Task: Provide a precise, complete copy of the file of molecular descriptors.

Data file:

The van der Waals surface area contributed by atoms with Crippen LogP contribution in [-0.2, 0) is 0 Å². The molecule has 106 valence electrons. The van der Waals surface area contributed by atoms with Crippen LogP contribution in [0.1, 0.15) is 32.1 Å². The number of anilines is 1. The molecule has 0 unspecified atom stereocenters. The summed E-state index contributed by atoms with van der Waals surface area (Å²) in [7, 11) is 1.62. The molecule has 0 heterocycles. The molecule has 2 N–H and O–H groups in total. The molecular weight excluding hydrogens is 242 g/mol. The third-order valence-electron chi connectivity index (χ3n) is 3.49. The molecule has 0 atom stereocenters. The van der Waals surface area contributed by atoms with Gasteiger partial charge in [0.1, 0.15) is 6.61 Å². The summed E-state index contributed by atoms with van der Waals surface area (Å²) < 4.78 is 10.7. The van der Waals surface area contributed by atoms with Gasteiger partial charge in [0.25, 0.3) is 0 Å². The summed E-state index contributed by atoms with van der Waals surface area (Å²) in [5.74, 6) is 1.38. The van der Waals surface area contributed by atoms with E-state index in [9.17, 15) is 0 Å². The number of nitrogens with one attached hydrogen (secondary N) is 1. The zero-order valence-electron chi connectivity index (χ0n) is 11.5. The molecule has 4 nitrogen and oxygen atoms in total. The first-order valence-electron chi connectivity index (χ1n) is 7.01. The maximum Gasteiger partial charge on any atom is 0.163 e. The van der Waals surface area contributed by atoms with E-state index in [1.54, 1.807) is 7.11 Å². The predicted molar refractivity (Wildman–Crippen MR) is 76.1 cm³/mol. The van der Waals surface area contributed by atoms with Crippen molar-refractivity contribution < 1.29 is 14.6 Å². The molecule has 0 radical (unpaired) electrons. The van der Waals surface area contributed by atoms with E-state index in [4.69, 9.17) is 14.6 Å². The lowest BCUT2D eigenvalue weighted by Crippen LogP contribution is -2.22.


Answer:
The van der Waals surface area contributed by atoms with Crippen LogP contribution in [-0.2, 0) is 0 Å². The molecule has 106 valence electrons. The van der Waals surface area contributed by atoms with Crippen LogP contribution in [0.1, 0.15) is 32.1 Å². The number of anilines is 1. The molecule has 0 unspecified atom stereocenters. The summed E-state index contributed by atoms with van der Waals surface area (Å²) in [7, 11) is 1.62. The molecule has 0 heterocycles. The molecule has 2 N–H and O–H groups in total. The molecular weight excluding hydrogens is 242 g/mol. The third-order valence-electron chi connectivity index (χ3n) is 3.49. The molecule has 0 atom stereocenters. The van der Waals surface area contributed by atoms with Gasteiger partial charge in [0.1, 0.15) is 6.61 Å². The summed E-state index contributed by atoms with van der Waals surface area (Å²) < 4.78 is 10.7. The van der Waals surface area contributed by atoms with Gasteiger partial charge in [0.25, 0.3) is 0 Å². The summed E-state index contributed by atoms with van der Waals surface area (Å²) in [5.74, 6) is 1.38. The van der Waals surface area contributed by atoms with E-state index in [9.17, 15) is 0 Å². The number of nitrogens with one attached hydrogen (secondary N) is 1. The zero-order valence-electron chi connectivity index (χ0n) is 11.5. The molecule has 4 nitrogen and oxygen atoms in total. The first-order valence-electron chi connectivity index (χ1n) is 7.01. The maximum Gasteiger partial charge on any atom is 0.163 e. The van der Waals surface area contributed by atoms with E-state index in [1.54, 1.807) is 7.11 Å². The predicted molar refractivity (Wildman–Crippen MR) is 76.1 cm³/mol. The van der Waals surface area contributed by atoms with Crippen molar-refractivity contribution < 1.29 is 14.6 Å². The molecule has 0 radical (unpaired) electrons. The van der Waals surface area contributed by atoms with E-state index in [4.69, 9.17) is 14.6 Å². The lowest BCUT2D eigenvalue weighted by Crippen LogP contribution is -2.22.